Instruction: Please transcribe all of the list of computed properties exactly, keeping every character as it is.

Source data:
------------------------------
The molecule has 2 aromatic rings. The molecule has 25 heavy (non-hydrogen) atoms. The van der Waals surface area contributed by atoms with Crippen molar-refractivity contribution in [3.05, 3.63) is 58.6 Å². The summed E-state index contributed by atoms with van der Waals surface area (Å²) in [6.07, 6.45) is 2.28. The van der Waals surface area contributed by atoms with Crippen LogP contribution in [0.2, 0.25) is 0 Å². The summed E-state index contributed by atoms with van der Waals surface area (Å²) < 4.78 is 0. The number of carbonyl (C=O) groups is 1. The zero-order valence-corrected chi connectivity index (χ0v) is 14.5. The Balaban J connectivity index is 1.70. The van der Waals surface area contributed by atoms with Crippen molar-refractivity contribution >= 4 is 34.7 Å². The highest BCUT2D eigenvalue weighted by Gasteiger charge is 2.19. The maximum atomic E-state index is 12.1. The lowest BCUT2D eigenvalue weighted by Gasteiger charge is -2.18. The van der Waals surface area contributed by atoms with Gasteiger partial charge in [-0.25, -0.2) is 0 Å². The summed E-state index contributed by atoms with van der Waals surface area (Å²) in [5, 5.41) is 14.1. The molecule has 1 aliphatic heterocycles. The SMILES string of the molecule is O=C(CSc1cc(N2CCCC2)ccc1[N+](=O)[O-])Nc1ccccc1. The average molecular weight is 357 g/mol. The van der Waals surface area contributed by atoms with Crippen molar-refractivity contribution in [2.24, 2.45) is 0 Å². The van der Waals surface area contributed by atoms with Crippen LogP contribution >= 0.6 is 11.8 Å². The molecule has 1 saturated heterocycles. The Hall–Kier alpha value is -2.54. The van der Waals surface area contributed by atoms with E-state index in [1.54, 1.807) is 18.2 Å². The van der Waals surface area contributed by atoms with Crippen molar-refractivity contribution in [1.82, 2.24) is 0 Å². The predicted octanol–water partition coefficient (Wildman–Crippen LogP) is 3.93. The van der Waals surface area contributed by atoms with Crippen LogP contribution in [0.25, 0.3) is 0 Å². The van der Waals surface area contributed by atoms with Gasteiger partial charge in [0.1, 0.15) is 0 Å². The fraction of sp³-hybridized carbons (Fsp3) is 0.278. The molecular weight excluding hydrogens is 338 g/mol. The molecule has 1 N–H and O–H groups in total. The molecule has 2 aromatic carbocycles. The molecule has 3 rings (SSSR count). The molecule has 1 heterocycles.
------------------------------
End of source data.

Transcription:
The molecule has 2 aromatic rings. The molecule has 25 heavy (non-hydrogen) atoms. The van der Waals surface area contributed by atoms with Crippen molar-refractivity contribution in [3.05, 3.63) is 58.6 Å². The summed E-state index contributed by atoms with van der Waals surface area (Å²) in [6.07, 6.45) is 2.28. The van der Waals surface area contributed by atoms with Crippen LogP contribution in [0.2, 0.25) is 0 Å². The summed E-state index contributed by atoms with van der Waals surface area (Å²) < 4.78 is 0. The number of carbonyl (C=O) groups is 1. The zero-order valence-corrected chi connectivity index (χ0v) is 14.5. The Balaban J connectivity index is 1.70. The van der Waals surface area contributed by atoms with Crippen molar-refractivity contribution >= 4 is 34.7 Å². The highest BCUT2D eigenvalue weighted by Gasteiger charge is 2.19. The maximum atomic E-state index is 12.1. The lowest BCUT2D eigenvalue weighted by Gasteiger charge is -2.18. The van der Waals surface area contributed by atoms with Gasteiger partial charge in [-0.25, -0.2) is 0 Å². The summed E-state index contributed by atoms with van der Waals surface area (Å²) in [5, 5.41) is 14.1. The molecule has 1 aliphatic heterocycles. The SMILES string of the molecule is O=C(CSc1cc(N2CCCC2)ccc1[N+](=O)[O-])Nc1ccccc1. The average molecular weight is 357 g/mol. The van der Waals surface area contributed by atoms with Crippen molar-refractivity contribution in [2.24, 2.45) is 0 Å². The van der Waals surface area contributed by atoms with Crippen LogP contribution >= 0.6 is 11.8 Å². The molecule has 1 saturated heterocycles. The Hall–Kier alpha value is -2.54. The van der Waals surface area contributed by atoms with E-state index in [1.54, 1.807) is 18.2 Å². The van der Waals surface area contributed by atoms with Crippen molar-refractivity contribution in [1.82, 2.24) is 0 Å². The predicted octanol–water partition coefficient (Wildman–Crippen LogP) is 3.93. The van der Waals surface area contributed by atoms with Crippen LogP contribution in [0.25, 0.3) is 0 Å². The van der Waals surface area contributed by atoms with Gasteiger partial charge in [0.1, 0.15) is 0 Å². The fraction of sp³-hybridized carbons (Fsp3) is 0.278. The molecular weight excluding hydrogens is 338 g/mol. The molecule has 1 N–H and O–H groups in total. The molecule has 2 aromatic carbocycles. The molecule has 3 rings (SSSR count). The molecule has 1 heterocycles.